Alan Mollohan, a 14-term incumbent from the northern tier in West Virginia, lost his re-election bid in the Democratic primary last night. This could be cause for cheer, as Mollohan, a conservative Democrat and a member of the Stupak bloc, was not exactly a progressive’s dream. But his opponent, state Senator Mike Oliverio, ran pretty hard to his right during the campaign. You can see his issues page and see one bad position after another. Oliverio even hedged on whether he would support Nancy Pelosi as House Speaker.
However, it’s more likely this race turned on issues of corruption than ideology:
Mollohan hadn’t faced a serious primary fight in more than a decade and was seen in some circles as unbeatable, given that the state’s 1st Congressional District seat had been in his family since 1968. (His father held it for seven terms before he won it.)
But state Sen. Mike Oliverio ran hard against Mollohan’s entrenched-incumbent status and made much of the lingering whiff of ethics problems that dogged the congressman for years.
With 98 percent of precincts reporting, Oliverio had 56 percent of the vote to Mollohan’s 44 percent. In November, he will face former state delegate David McKinley, who won the Republican primary Tuesday night.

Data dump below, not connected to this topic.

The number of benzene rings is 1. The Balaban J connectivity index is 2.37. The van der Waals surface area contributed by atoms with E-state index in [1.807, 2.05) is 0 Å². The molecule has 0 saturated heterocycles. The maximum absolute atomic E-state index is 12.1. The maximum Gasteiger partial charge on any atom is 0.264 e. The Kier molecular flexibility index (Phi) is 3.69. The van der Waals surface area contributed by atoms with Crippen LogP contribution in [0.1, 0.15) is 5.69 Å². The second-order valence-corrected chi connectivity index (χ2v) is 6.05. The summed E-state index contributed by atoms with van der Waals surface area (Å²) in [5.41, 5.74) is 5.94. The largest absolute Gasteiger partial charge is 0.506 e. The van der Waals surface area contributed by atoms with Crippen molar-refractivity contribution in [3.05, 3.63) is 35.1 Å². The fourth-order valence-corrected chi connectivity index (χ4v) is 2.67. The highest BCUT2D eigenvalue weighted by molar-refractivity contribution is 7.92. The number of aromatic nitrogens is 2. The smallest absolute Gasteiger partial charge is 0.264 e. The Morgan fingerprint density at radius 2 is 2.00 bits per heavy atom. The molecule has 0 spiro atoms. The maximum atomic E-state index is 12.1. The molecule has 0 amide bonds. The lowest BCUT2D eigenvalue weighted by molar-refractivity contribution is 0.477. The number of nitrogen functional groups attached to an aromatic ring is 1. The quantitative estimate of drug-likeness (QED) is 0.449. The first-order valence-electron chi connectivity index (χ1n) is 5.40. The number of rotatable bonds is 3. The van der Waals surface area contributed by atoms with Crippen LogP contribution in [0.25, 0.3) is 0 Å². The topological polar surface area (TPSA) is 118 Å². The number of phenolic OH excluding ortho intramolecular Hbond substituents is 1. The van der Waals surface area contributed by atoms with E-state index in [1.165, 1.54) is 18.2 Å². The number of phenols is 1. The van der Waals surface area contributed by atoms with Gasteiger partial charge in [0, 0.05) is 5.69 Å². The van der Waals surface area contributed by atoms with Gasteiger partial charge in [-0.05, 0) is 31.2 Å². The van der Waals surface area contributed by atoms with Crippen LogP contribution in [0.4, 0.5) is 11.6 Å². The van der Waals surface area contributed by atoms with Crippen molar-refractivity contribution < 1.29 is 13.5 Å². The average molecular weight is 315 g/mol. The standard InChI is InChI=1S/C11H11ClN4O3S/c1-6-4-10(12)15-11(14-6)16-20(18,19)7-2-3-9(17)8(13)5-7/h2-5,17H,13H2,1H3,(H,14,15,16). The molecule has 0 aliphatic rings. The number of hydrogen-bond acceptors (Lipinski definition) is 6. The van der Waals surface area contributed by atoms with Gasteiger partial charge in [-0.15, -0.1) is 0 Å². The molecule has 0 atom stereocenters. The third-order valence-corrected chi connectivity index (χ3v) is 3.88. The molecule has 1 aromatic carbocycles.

The Democratic race had become very nasty in its final weeks, with Oliverio referring to Mollohan as “one of the most corrupt members of Congress” and the incumbent retorting that his opponent was “lying” and “spreading right-wing smears.”
Mollohan barely escaped indictment last year, and his constituents knew well the long process and revelations leading up to that.
More than anything, this race may have been the inevitable outcome from yet another change electorate. As constituent John Cole notes, his Congressman has been named Mollohan for his entire life – first the father, then the son. In an anti-incumbent environment, Mollohan was a sitting duck, and he didn’t do the work to stop the challenge. He won’t be the last.
Residents who know Oliverio say he isn’t quite as conservative as his profile suggests, and Mollohan was on that side anyway, so this might be a wash from an ideological standpoint, though Oliverio now must defeat David McKinley, a popular former legislator, in the general election. But this definitely speaks to the deep anti-incumbent mood in the country.